German car associations have rioted over the European Parliament’s decision to back a de facto ban on the sale of new combustion-engined cars from 2035, deeming it too ambitious and costly, and going against the market and citizens.
Banning the sale of petrol and diesel-powered cars is a central part of the European Commission’s long-term policy goal of becoming climate neutral by 2050. Previously, the transport sector was one of the climatic laggards of the block.
After a large majority in the European Parliament voted in favor of a 2035 ban on Wednesday afternoon (June 8), automakers wasted no time in going wild.
“The European Parliament has today taken a decision against the citizens, against the market, against innovation and against modern technologies,” Hildegard Müller, president of the German automotive industry association VDA, said in a statement. statement issued a few hours later on Wednesday.
Citing lackluster charging infrastructure in Europe, Müller said it was too early for such an outright ban. His association had previously warned that the rollout of charging infrastructure in Germany was too slow.
“So it is simply too early for such a goal. This will increase costs for consumers and jeopardize consumer confidence.
Its position was supported by the VDA’s European counterpart, ACEA.
“Given the volatility and uncertainty we experience daily globally, any long-term regulation beyond this decade is premature at this early stage,” said Oliver Zipse, ACEA President and CEO of German automaker BMW.
The German motorists’ association, ADAC, rang in thus, expressing in a Press release his “regrets” at the ban and noting that “it will not be possible to achieve the ambitious climate protection targets in transport with electromobility alone”.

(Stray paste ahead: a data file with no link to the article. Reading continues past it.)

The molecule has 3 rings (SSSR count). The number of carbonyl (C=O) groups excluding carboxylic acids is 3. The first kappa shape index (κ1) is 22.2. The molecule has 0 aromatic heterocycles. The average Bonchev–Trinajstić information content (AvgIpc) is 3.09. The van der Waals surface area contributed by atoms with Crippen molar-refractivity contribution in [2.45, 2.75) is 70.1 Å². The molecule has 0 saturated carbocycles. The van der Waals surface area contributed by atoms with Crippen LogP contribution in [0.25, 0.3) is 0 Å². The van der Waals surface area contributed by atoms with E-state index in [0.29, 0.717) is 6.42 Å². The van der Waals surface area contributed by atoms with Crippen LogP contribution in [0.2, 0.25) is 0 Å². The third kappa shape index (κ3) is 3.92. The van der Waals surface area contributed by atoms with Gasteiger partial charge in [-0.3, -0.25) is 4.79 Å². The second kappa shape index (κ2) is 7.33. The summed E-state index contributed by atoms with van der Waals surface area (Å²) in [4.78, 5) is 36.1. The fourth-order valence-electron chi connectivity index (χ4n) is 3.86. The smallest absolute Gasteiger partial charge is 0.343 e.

Gift in China?
The automakers were joined by the leader of Italy’s far-right Lega party, Matteo Salvini, who referred to decision as “madness”; calling it “a gift to China, a disaster for millions of Italians and Europeans”.
However, Italian luxury car makers managed to secure an exception for automakers like Ferrari, Bugatti and Lamborghini who could be exempted from the de facto combustion engine ban, the so-called “Ferrari exception”.
The industry’s unanimous front in favor of the combustion engine is not without its critics.
“Anyone who is still a member of the ADAC supports an association that does not care about climate protection”, said Volker Quaschning, professor of regenerative energies at HTW Berlin.
Next lobbying opportunity
For car manufacturers’ associations, which had lobbied to avoid an outright ban stance in Parliament, the next battle has only just begun, as the 27 Member States must reach a common approach in the Council, before negotiating with the parliament.
“The Council is now called upon to adopt a clear position in favor of technological openness and effective CO2 reduction in order to reach a viable compromise in the trialogue negotiations”, said the technical director of the ADAC, Karsten Schulze.
Similar intentions have been adopted by the VDA.
Regarding the Council negotiations, “we will continue to advocate that the appropriate framework conditions are first created for such a far-reaching decision: fleet regulation and the expansion of charging infrastructure must be considered together,” Müller said.
The German government, which historically defends the interests of its car industry in Brussels, is likely to be a prime target as the Greens in government are openly in favor of the ban, while the job-saving Social Democrat SPD and the liberal FDP, in the spirit of technological neutrality, are likely to be more receptive.
FDP Transport Minister Volker Wissing has already spoken out against the ban. “Many jobs depend on the combustion engine,” he said. dpaadding that he would fight for an exception for engines running on synthetic fuels.
And he has already been supported by Christian Lindner, leader of the FDP party and Minister of Finance. The German government should aim for a change in EU plans, he said. said.
“Germany, as an important voice in Europe, should reconsider its negotiating position,” stressed ADAC’s Schulze.
[Edited by Zoran Radosavljevic]